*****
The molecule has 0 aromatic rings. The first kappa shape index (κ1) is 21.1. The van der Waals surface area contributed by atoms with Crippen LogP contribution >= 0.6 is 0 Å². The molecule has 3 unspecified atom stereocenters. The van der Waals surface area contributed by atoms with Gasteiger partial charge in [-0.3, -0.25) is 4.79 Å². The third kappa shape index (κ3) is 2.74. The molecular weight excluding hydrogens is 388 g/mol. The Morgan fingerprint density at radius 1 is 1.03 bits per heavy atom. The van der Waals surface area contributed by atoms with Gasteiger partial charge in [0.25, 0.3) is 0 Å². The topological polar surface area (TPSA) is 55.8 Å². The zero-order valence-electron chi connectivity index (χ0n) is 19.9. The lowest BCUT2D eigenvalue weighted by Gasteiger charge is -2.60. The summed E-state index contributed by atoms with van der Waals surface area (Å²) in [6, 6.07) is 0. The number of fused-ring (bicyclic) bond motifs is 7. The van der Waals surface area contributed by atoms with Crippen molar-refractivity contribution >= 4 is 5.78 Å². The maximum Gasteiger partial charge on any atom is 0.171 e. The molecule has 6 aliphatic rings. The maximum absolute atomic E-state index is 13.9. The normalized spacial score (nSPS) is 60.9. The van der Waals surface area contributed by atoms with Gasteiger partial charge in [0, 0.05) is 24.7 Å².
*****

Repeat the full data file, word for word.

The molecule has 0 aromatic rings. The first kappa shape index (κ1) is 21.1. The van der Waals surface area contributed by atoms with Crippen LogP contribution >= 0.6 is 0 Å². The molecule has 3 unspecified atom stereocenters. The van der Waals surface area contributed by atoms with Gasteiger partial charge in [-0.3, -0.25) is 4.79 Å². The third kappa shape index (κ3) is 2.74. The molecular weight excluding hydrogens is 388 g/mol. The Morgan fingerprint density at radius 1 is 1.03 bits per heavy atom. The van der Waals surface area contributed by atoms with Gasteiger partial charge in [0.25, 0.3) is 0 Å². The topological polar surface area (TPSA) is 55.8 Å². The zero-order valence-electron chi connectivity index (χ0n) is 19.9. The lowest BCUT2D eigenvalue weighted by Gasteiger charge is -2.60. The summed E-state index contributed by atoms with van der Waals surface area (Å²) in [6, 6.07) is 0. The number of fused-ring (bicyclic) bond motifs is 7. The van der Waals surface area contributed by atoms with Crippen molar-refractivity contribution >= 4 is 5.78 Å². The maximum Gasteiger partial charge on any atom is 0.171 e. The molecule has 6 aliphatic rings. The maximum absolute atomic E-state index is 13.9. The normalized spacial score (nSPS) is 60.9. The van der Waals surface area contributed by atoms with Gasteiger partial charge in [0, 0.05) is 24.7 Å².